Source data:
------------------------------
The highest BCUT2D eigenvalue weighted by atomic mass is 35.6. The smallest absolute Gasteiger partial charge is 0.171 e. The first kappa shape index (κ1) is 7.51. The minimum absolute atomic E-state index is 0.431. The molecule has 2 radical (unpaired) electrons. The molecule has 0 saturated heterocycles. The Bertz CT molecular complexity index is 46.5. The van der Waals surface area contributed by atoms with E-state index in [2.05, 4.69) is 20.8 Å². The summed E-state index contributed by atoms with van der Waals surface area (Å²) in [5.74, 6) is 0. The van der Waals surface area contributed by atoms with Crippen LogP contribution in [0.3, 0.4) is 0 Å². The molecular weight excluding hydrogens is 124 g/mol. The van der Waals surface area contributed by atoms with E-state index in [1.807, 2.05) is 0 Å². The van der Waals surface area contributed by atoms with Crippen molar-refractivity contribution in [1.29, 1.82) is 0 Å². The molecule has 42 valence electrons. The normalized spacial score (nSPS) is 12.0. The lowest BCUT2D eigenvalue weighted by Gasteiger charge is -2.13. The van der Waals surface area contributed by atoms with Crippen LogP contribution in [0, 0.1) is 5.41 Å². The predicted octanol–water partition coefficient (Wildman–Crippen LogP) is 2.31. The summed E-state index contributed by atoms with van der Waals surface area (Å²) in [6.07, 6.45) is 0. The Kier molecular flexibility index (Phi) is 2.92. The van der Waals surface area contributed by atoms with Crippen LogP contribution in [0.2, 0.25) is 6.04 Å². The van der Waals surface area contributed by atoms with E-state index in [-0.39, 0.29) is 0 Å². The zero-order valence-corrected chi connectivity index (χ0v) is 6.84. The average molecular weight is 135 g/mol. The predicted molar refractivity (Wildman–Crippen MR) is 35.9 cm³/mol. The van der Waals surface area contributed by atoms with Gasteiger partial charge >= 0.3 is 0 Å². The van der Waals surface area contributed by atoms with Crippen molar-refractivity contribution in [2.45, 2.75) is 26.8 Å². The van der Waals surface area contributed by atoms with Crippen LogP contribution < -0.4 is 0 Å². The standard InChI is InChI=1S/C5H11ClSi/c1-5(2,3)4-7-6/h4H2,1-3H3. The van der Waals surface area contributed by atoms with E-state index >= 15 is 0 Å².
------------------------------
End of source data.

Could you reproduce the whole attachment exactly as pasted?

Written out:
The highest BCUT2D eigenvalue weighted by atomic mass is 35.6. The smallest absolute Gasteiger partial charge is 0.171 e. The first kappa shape index (κ1) is 7.51. The minimum absolute atomic E-state index is 0.431. The molecule has 2 radical (unpaired) electrons. The molecule has 0 saturated heterocycles. The Bertz CT molecular complexity index is 46.5. The van der Waals surface area contributed by atoms with E-state index in [2.05, 4.69) is 20.8 Å². The summed E-state index contributed by atoms with van der Waals surface area (Å²) in [5.74, 6) is 0. The van der Waals surface area contributed by atoms with Crippen LogP contribution in [0.3, 0.4) is 0 Å². The molecular weight excluding hydrogens is 124 g/mol. The van der Waals surface area contributed by atoms with E-state index in [1.807, 2.05) is 0 Å². The van der Waals surface area contributed by atoms with Crippen molar-refractivity contribution in [1.29, 1.82) is 0 Å². The molecule has 42 valence electrons. The normalized spacial score (nSPS) is 12.0. The lowest BCUT2D eigenvalue weighted by Gasteiger charge is -2.13. The van der Waals surface area contributed by atoms with Crippen LogP contribution in [0, 0.1) is 5.41 Å². The predicted octanol–water partition coefficient (Wildman–Crippen LogP) is 2.31. The summed E-state index contributed by atoms with van der Waals surface area (Å²) in [6.07, 6.45) is 0. The Kier molecular flexibility index (Phi) is 2.92. The van der Waals surface area contributed by atoms with Crippen LogP contribution in [0.2, 0.25) is 6.04 Å². The van der Waals surface area contributed by atoms with E-state index in [-0.39, 0.29) is 0 Å². The zero-order valence-corrected chi connectivity index (χ0v) is 6.84. The average molecular weight is 135 g/mol. The predicted molar refractivity (Wildman–Crippen MR) is 35.9 cm³/mol. The van der Waals surface area contributed by atoms with Gasteiger partial charge >= 0.3 is 0 Å². The van der Waals surface area contributed by atoms with Crippen molar-refractivity contribution in [2.45, 2.75) is 26.8 Å². The van der Waals surface area contributed by atoms with Crippen LogP contribution < -0.4 is 0 Å². The standard InChI is InChI=1S/C5H11ClSi/c1-5(2,3)4-7-6/h4H2,1-3H3. The van der Waals surface area contributed by atoms with E-state index >= 15 is 0 Å².